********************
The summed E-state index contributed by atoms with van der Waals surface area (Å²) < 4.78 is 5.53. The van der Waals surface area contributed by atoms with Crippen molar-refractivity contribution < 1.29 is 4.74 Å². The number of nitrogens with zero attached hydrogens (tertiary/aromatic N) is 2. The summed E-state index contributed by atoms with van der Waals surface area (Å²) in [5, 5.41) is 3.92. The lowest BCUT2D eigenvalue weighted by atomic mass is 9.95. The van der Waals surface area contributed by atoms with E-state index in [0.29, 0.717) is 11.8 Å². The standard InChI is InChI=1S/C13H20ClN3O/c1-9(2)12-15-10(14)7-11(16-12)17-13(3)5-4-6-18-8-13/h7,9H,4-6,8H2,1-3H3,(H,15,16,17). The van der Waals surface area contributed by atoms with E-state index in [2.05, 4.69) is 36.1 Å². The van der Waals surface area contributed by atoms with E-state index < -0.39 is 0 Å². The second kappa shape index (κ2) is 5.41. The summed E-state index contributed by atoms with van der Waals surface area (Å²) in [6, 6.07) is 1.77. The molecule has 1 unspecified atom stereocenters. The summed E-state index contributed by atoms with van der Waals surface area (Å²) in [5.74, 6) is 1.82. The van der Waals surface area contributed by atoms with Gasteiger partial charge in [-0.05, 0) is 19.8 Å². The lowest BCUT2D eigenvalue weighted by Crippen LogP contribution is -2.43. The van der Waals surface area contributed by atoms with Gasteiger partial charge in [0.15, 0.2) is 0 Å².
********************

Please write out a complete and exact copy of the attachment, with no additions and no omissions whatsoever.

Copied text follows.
The summed E-state index contributed by atoms with van der Waals surface area (Å²) < 4.78 is 5.53. The van der Waals surface area contributed by atoms with Crippen molar-refractivity contribution < 1.29 is 4.74 Å². The number of nitrogens with zero attached hydrogens (tertiary/aromatic N) is 2. The summed E-state index contributed by atoms with van der Waals surface area (Å²) in [5, 5.41) is 3.92. The lowest BCUT2D eigenvalue weighted by atomic mass is 9.95. The van der Waals surface area contributed by atoms with E-state index in [0.29, 0.717) is 11.8 Å². The standard InChI is InChI=1S/C13H20ClN3O/c1-9(2)12-15-10(14)7-11(16-12)17-13(3)5-4-6-18-8-13/h7,9H,4-6,8H2,1-3H3,(H,15,16,17). The van der Waals surface area contributed by atoms with E-state index in [2.05, 4.69) is 36.1 Å². The van der Waals surface area contributed by atoms with E-state index < -0.39 is 0 Å². The second kappa shape index (κ2) is 5.41. The summed E-state index contributed by atoms with van der Waals surface area (Å²) in [6, 6.07) is 1.77. The molecule has 1 unspecified atom stereocenters. The summed E-state index contributed by atoms with van der Waals surface area (Å²) in [5.74, 6) is 1.82. The van der Waals surface area contributed by atoms with Gasteiger partial charge in [-0.05, 0) is 19.8 Å². The lowest BCUT2D eigenvalue weighted by Crippen LogP contribution is -2.43. The van der Waals surface area contributed by atoms with Gasteiger partial charge in [0.15, 0.2) is 0 Å².